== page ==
In a couple of months, I’ll be giving a keynote at the AMD Fusion Developer’s Summit, which will be held on June 13-16, 2011, in Bellevue, WA, USA.
Here’s my talk’s description as it appears on the conference website:
AFDS Keynote: “Heterogeneous Parallelism at Microsoft”
Herb Sutter, Microsoft Principal Architect, Native Languages
Parallelism is not just in full bloom, but increasingly in full variety. We know that getting full computational performance out of most machines—nearly all desktops and laptops, most game consoles, and the newest smartphones—already means harnessing local parallel hardware, mainly in the form of multicore CPU processing. This is the commoditization of the supercomputer.
More and more, however, getting that full performance can also mean using gradually ever-more-heterogeneous processing, from local GPGPU and Accelerated Processing Unit (APU) flavors to “often-on” remote parallel computing power in the form of elastic compute clouds. This is the generalization of the heterogeneous cluster in all its NUMA glory, and it’s appearing at all scales from on-die to on-machine to on-cloud.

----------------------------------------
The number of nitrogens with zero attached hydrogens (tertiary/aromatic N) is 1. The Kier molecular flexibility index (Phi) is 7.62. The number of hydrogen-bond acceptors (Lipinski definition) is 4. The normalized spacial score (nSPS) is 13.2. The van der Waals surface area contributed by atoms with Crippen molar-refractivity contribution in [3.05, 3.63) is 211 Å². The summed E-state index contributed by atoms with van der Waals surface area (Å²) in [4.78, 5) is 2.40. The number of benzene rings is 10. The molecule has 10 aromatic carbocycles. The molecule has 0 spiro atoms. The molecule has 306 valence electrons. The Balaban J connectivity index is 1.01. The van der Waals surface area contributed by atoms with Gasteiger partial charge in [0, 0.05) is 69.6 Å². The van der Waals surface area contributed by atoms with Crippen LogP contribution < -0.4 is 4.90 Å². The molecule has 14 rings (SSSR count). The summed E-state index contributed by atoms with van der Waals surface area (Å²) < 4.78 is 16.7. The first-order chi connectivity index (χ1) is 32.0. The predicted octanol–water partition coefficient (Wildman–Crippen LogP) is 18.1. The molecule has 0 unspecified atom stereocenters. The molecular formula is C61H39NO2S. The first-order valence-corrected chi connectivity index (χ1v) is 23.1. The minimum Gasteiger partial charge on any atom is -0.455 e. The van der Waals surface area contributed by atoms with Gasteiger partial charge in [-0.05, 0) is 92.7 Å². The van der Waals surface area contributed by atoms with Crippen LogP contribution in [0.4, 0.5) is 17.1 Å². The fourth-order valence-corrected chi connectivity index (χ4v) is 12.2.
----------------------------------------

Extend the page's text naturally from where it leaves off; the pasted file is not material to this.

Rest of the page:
In this talk, Microsoft’s chief native languages architect shares a vision of what this will mean for native software on Microsoft platforms from servers to devices, and showcases upcoming innovations that bring access to increasingly heterogeneous compute resources — from vector units and multicore, to GPGPU and APU, to elastic cloud — directly into the world’s most popular native languages.
Note: This talk is related to, but different from, the GPU talk I’ll be presenting in August at C++ and Beyond 2011 (aka C&B). You can expect the above keynote to be, well, keynote-y… oriented toward software product features and of course AMD’s hardware, with plenty of forward-looking industry vision style material. My August C&B technical talk will be just that, an in-depth performance-oriented and sometimes-gritty technical session that will also mention product-related and hardware-specific stuff but is primarily about heterogeneous hardware, with a more pragmatically focused forward-looking eye.